What Iger's Planned Exit Means for Disney

Walt Disney announced major news — a plan for Chief Executive Bob Iger's reign over the "Magic Kingdom" to come to an end. Iger will step down as the company's CEO in March 2015, leaving the company in June 2016.

Cinderella's Castle
Cinderella's Castle

So what does this mean for Disney? The good news is that the respected CEO is committed to the company for nearly another five years. The bad news: he leaves massive shoes to fill.

The stock closed down over 1 percent on the news — Wall Street's disappointed that Iger is leaving at all — and he'll be leaving at age 65, nine years before the mandatory retirement age for board members of 74.

The details of Iger's contract extension: This March he'll replace John Pepper as the chairman of the board. He'll step down as CEO in March 2015, remaining chairman until he leaves Disney in June 2016. Iger's salary was boosted by half a million dollars annually to $2.5 million, with bonuses based on performance.

And Iger's performance has been impressive: he led Disney to record operating results. Since he became CEO in October 2005, the stock has gained more than 31 percent while the Dow has gained just 5 percent. And the company has outperformed the S&P 500 index by five times.

Iger's responsible for expanding the scope of Disney's content and distribution, and making an international company even more global. In his tenure Iger made two bold acquisitions: Pixar in 2006 for $7.4 billion and Marvel in 2009 for $4 billion. And Iger finally pushed the theme parks into China, after many years of negotiations, finally gaining government approval for a park in Shanghai. Iger also pushed the entertainment industry forward towards digital distribution, making ABC the first network to offer TV shows digitally on iTunes.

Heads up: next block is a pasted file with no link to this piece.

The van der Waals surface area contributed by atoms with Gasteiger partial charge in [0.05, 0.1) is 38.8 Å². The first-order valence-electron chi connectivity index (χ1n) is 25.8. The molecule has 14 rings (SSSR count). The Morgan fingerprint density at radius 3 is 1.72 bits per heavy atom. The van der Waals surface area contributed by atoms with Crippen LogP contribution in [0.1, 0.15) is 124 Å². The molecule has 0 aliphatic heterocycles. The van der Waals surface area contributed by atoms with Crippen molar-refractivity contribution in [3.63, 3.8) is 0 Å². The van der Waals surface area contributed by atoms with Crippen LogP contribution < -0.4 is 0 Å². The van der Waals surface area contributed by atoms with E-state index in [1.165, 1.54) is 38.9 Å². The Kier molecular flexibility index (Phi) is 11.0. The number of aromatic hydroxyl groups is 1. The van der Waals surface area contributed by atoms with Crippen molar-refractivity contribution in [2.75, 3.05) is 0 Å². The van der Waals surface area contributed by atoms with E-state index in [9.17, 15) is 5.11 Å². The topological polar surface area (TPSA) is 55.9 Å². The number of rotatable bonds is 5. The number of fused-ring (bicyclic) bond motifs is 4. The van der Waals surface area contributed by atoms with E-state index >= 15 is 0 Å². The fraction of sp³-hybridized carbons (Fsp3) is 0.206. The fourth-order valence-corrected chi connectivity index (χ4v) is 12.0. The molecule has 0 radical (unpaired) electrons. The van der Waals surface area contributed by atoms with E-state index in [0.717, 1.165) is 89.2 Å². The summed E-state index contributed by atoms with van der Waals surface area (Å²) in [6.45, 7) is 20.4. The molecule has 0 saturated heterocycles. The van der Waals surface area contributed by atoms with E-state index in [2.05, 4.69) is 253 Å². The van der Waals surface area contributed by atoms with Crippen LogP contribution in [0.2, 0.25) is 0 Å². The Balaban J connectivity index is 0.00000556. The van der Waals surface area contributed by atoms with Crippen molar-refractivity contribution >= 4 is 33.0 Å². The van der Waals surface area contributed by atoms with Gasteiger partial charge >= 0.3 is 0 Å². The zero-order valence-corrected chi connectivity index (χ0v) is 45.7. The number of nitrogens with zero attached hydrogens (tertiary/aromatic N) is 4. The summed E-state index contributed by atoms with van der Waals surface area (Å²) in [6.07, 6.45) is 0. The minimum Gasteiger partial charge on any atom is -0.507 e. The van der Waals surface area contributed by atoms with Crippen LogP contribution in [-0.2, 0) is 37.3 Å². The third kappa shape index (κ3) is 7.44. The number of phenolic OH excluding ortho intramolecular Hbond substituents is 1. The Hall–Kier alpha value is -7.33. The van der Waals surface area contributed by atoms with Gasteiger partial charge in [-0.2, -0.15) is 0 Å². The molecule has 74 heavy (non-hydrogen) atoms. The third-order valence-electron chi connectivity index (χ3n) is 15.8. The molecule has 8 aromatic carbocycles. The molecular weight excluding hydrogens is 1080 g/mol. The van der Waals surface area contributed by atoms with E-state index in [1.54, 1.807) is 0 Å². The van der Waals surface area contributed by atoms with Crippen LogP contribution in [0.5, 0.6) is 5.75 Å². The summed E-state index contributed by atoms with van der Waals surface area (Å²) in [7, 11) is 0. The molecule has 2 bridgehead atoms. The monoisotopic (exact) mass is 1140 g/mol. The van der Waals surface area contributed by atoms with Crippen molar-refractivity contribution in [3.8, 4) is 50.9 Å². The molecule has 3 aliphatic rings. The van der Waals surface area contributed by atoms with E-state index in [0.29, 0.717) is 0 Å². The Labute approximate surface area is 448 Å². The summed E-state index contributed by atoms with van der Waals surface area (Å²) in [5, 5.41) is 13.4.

So who will replace Iger? Disney, which nearly always promotes from within, seems to be grooming two executives: Tom Staggs, who was previously CFO and now runs the parks division, and Jay Rasulo, who previously ran the parks division and now is CFO. Iger asked the two men to swap jobs in 2009, giving them both the kind of broad experience at the company which would help running the whole company.

What about Iger? He'll only be 65 when he leaves the Magic Kingdom. He reportedly has political aspirations. He'll have already run the world's largest media conglomerate — perhaps he'll aim to tackle Washington next.

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